Since January 2009, thanks to a regulatory change by the outgoing Bush administration, it is legal to carry concealed and loaded weapons in national parks and wildlife refuges, as long as it’s permitted in the state. Since 1960 such gun bearing had been largely banned in those federal enclaves, except for some zones set aside for hunting.
The Brady Campaign to Prevent Handgun Violence is seeking to overturn the new rule. In January the gun control organization filed a federal lawsuit against the Department of the Interior and other agencies, claiming, among other things, that concealed handguns are really scary.
The campaign claims the new gun policy violates the core purposes of the National Park Service and the National Wildlife Refuge System. Park users, Brady activists insist, will be at greater risk of violent crime, and animals will be at greater risk of being poached. The group’s members, in fact, will refuse to set foot in any of the affected parks “out of fear for their personal safety from those who will now be permitted to carry loaded and concealed weapons in such areas.”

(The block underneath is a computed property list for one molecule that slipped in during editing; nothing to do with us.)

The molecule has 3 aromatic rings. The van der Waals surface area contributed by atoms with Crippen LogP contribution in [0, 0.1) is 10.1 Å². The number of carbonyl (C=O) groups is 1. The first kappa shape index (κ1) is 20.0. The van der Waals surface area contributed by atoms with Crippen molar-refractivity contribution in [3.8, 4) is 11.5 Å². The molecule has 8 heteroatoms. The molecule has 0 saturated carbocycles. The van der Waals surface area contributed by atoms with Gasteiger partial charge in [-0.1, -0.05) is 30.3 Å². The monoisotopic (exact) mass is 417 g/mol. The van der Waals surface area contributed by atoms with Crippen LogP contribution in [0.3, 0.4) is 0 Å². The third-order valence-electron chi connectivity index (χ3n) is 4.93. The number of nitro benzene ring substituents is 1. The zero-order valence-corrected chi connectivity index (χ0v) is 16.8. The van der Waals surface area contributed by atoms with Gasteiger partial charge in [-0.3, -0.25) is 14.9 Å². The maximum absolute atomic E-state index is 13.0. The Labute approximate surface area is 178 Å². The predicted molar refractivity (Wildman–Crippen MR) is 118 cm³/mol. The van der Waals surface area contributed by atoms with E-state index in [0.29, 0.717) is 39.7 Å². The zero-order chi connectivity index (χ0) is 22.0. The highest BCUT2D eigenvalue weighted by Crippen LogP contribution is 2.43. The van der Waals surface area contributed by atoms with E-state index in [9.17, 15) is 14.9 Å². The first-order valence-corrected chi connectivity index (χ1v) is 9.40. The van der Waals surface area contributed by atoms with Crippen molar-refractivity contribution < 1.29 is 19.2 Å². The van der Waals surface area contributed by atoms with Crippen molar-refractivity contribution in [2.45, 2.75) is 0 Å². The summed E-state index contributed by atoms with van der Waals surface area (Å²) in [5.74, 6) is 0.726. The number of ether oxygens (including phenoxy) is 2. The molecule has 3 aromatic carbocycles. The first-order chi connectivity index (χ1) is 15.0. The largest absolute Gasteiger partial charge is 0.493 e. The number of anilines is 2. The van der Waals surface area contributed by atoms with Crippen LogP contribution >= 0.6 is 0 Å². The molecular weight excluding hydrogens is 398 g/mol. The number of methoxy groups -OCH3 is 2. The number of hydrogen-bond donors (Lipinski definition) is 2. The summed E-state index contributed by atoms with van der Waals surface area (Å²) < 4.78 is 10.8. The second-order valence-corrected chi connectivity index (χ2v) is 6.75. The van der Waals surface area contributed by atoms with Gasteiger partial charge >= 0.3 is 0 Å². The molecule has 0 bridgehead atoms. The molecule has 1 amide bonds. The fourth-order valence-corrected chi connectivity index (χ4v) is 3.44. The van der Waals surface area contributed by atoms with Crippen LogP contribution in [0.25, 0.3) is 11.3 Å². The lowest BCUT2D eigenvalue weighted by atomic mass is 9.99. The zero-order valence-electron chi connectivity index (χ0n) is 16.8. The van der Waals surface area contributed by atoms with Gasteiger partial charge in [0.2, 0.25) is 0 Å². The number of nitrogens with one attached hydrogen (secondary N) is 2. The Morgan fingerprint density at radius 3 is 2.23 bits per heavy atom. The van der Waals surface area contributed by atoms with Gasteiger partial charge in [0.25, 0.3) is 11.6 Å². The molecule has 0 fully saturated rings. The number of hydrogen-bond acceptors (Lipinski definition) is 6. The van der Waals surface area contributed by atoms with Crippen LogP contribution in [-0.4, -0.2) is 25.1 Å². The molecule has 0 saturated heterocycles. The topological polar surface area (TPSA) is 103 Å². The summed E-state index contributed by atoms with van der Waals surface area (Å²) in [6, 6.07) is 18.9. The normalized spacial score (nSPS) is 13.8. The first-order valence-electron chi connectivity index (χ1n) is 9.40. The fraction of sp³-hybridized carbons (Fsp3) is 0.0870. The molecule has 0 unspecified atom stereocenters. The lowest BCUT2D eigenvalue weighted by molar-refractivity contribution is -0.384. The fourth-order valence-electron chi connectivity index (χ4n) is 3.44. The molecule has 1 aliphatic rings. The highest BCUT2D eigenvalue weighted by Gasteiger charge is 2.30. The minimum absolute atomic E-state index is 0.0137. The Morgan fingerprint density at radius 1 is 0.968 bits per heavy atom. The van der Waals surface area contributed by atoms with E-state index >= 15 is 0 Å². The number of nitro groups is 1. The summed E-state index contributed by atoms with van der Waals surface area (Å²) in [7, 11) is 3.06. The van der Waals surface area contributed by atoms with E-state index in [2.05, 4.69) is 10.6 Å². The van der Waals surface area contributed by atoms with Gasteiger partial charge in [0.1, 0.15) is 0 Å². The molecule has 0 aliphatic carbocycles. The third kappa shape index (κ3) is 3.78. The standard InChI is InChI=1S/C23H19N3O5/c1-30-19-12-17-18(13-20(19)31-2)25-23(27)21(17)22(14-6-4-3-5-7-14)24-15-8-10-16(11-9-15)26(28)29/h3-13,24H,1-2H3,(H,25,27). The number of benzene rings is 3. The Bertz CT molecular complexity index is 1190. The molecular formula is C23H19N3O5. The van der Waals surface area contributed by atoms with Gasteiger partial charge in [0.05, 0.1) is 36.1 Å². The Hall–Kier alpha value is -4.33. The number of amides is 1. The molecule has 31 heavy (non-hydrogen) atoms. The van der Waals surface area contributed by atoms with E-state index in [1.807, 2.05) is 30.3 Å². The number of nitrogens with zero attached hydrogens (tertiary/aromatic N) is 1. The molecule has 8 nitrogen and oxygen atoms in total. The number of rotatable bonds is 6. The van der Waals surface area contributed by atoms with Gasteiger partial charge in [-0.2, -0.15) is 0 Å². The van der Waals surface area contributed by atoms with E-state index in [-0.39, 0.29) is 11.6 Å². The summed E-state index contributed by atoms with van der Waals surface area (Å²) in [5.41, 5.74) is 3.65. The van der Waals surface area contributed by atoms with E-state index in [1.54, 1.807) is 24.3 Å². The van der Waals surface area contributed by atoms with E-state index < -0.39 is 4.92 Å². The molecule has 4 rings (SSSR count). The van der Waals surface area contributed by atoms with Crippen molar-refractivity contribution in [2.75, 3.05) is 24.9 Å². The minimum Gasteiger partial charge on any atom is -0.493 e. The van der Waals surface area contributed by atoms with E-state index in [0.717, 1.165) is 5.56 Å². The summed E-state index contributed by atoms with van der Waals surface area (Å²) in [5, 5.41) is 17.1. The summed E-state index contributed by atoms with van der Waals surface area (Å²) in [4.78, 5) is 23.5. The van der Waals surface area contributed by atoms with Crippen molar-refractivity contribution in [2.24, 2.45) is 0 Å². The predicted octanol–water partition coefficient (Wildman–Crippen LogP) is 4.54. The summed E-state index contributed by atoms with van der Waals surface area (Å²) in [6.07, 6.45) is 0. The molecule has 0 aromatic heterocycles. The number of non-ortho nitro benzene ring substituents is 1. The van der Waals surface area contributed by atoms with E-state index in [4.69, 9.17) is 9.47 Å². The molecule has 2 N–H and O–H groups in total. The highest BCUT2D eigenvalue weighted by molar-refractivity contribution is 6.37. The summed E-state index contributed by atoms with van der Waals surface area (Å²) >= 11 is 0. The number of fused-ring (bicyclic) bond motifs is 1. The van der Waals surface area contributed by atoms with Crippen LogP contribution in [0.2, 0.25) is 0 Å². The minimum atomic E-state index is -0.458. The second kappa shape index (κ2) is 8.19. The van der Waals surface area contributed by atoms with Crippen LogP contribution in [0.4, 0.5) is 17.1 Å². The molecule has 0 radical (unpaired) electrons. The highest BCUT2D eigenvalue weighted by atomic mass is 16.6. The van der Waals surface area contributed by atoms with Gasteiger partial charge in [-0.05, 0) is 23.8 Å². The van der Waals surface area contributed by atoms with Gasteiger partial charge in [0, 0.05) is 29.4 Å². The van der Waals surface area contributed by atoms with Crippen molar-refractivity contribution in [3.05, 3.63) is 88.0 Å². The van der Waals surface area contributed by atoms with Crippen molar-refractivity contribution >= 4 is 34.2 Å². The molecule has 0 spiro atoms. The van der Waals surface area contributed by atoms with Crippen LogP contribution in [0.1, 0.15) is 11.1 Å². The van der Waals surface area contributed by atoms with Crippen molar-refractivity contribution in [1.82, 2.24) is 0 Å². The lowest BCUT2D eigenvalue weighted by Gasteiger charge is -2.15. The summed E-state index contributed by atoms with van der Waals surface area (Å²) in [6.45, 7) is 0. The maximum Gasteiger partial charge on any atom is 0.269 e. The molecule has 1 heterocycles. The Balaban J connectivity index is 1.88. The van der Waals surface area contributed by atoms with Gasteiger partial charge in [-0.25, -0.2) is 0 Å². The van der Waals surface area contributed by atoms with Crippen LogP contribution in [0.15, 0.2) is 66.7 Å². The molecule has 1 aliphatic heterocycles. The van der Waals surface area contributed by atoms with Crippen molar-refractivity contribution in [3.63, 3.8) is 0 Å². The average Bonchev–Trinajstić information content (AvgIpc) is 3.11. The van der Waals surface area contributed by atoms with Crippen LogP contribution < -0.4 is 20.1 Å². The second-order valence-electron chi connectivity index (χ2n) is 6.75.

Yet in a December 2007 letter to the Department of the Interior, 51 senators expressed support for the new weapon rule. The last decade and a half of generally increasing gun ownership, generally increasing numbers of people with concealed carry permits, generally decreasing gun deaths, and generally decreasing crimes per capita associated with weapon possession has not shaken the Brady Campaign’s contention that the new rule presents a severe risk to American park goers. For the moment at least, the group’s members have not yet vowed to avoid setting foot in another category of concealed-weapon territory: 40 of the 50 states.